Company overview: SafeLi’s founders discovered Graphene Monoxide (GmO), a novel carbon-based nanomaterial that is the world’s only form of solid carbon monoxide (CO) at room temperature and pressure with a unique set of beneficial properties. With this promising material, Safe-LI is focused on enabling a world where lithium-ion batteries (LIB) power your phone for days, energize your electric car for long distances, fuel your power tools for project after project and charge within minutes, all without risk of fire. Since company formation in 2016, there has been successful scaleup of GmO resulting in a 200 mAh pouch demonstration confirming superior performance (charging them six times faster and doubling the lifetime) and safety versus graphite anodes.  The next step is demonstrating commercially scalable approaches with its partners, including Argonne National Laboratory. Anticipated initial commercial production is 2022 targeting a specialized application like power tools, with a longer-term focus on electric vehicles.


Problem: Across all markets, the LIB market needs greater capacity for stored energy, faster charging times, and safer batteries (recall fires in phones and computers). To meet these demands, new anode materials are required, particularly for its largest growing segment, electric vehicles.  Li-ion batteries currently dominate these markets because they are lightweight and can store a lot of energy.  However, for end users, charge time is too long and the demand for greater capacity is omnipresent, while battery manufacturers must minimize or fundamentally eliminate safety issues arising from short circuits inside batteries.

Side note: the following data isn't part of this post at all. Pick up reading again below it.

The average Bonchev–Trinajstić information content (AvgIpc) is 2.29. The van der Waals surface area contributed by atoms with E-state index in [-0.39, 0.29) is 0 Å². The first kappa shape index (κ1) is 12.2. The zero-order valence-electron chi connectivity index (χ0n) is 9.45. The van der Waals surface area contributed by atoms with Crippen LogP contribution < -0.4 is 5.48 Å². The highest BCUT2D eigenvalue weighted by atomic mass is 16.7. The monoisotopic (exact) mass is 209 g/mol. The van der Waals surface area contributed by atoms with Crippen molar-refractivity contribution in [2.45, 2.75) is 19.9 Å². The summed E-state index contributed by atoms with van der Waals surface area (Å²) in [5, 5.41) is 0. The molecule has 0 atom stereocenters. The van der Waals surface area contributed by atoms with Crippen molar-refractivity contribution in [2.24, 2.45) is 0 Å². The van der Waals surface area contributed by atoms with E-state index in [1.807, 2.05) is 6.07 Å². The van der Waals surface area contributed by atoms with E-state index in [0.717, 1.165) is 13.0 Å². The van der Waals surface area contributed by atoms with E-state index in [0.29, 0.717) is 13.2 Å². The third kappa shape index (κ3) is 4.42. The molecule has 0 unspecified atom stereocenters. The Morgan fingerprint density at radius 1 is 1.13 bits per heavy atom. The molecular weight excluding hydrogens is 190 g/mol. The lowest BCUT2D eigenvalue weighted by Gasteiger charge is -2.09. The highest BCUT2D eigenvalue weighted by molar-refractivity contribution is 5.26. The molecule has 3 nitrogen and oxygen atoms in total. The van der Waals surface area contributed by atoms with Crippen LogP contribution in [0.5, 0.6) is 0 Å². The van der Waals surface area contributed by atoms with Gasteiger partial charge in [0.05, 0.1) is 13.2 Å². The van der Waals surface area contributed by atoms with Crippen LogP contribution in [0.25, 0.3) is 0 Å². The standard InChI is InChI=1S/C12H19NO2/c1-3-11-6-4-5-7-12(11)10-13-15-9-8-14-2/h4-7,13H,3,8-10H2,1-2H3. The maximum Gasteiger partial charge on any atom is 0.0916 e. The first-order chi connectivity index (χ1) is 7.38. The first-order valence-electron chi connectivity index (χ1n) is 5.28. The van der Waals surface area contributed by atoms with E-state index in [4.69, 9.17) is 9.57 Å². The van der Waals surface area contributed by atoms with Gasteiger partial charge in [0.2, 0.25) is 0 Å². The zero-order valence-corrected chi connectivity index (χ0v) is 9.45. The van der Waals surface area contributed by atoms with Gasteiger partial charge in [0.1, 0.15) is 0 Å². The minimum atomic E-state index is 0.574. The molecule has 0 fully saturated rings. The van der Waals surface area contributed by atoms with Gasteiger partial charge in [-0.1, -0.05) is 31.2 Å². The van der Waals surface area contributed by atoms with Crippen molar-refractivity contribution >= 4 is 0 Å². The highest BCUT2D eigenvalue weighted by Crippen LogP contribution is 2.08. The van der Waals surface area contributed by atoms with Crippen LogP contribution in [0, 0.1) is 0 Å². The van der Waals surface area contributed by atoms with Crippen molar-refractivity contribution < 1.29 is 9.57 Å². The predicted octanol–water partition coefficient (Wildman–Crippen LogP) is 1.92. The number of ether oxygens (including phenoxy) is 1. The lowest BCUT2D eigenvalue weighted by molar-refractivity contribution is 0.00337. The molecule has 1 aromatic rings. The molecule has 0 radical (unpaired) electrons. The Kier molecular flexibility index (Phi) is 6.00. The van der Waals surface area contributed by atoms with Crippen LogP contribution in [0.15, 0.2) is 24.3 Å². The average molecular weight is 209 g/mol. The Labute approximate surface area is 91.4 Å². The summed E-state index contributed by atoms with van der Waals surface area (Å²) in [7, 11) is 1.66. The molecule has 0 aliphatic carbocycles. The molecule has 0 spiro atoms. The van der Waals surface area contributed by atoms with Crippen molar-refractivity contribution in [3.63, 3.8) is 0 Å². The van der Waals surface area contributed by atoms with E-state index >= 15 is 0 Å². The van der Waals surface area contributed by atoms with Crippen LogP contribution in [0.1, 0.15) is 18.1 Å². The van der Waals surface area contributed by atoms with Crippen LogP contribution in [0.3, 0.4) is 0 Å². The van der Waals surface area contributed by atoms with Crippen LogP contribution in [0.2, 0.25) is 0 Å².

Our Solution: SafeLi’s materials offer a safer solution with improved capacity and faster charging times. Stacked GmO layers have more space between layers than graphite, facilitating faster lithium intercalation.  These materials offer battery manufacturers an evolutionary strategy for significantly improving battery performance and safety since they offer a drop-in solution for the current graphite-based manufacturing infrastructure. Initial adoption of cost-effective GmO as an additive will progress to full replacement in successive steps of improved battery manufacturing. This approach allows the LIB manufacturer to incorporate GmO in a customized and gradual way until they are ready to completely phase out graphite.

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